# Green’s function for differential operator

Assume we are given $g\in\mathcal{C}^{0}([0,T])$ and we want to find $f\in\mathcal{C}^{1}([0,T])$ such that

 $\left\{\begin{array}[]{rcl}f^{\prime}(t)&=&g(t)\\ f(0)&=&0\end{array}\right.$ (1)

Expression (1) is an example of initial value problem   for an ordinary differential equation  . Let us show, that (1) can be put into the framework of the definition for Green’s function.

1. 1.

$\Omega_{x}=\Omega_{y}=[0,T]$.

2. 2.

$\mathcal{F}(\Omega_{x})=\{f\in\mathcal{C}^{1}([0,T])\,|\,f(0)=0\}$
$\mathcal{G}(\Omega_{y})=\mathcal{C}^{0}([0,T])$.

3. 3.

$Af=f^{\prime}$

Thus (1) can be written as an operator equation

 $Af=g.$ (2)

To find the Green’s function for (2) we proceed as follows:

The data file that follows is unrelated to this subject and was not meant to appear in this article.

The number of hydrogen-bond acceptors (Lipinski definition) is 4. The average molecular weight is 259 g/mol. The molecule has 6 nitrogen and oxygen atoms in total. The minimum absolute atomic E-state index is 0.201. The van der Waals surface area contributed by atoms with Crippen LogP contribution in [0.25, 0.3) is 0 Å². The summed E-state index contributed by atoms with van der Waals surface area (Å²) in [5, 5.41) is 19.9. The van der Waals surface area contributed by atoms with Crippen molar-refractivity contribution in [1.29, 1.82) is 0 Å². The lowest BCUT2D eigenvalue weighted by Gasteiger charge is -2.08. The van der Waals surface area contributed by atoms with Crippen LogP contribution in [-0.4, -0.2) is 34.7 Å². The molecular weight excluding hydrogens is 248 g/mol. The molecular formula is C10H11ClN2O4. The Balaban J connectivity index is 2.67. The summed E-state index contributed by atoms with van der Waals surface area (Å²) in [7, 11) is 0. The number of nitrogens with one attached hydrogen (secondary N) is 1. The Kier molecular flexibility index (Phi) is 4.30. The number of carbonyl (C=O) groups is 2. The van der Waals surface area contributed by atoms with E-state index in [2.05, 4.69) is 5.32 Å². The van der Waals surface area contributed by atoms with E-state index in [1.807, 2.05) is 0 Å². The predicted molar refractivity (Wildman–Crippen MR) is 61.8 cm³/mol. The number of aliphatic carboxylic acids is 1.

$f(t)=\delta_{t}(A^{-1}g)=\int\limits_{0}^{t}g(t^{\prime})\,dt^{\prime}=\int% \limits_{0}^{T}G(t,t^{\prime})g(t^{\prime})\,dt^{\prime},$

where $G(t,t^{\prime})$ has the following form:

 $G(t,t^{\prime})=\left\{\begin{array}[]{rl}1,&0\leq t\leq t^{\prime}\\ 0,&t^{\prime} (3)

Thus, function (3) is the Green’s function for the operator equation (2) and then for the problem (1).

Its graph is presented in Figure 1.

Title Green’s function for differential operator  GreensFunctionForDifferentialOperator 2013-03-22 14:43:39 2013-03-22 14:43:39 mathforever (4370) mathforever (4370) 7 mathforever (4370) Example msc 34A99 msc 34A30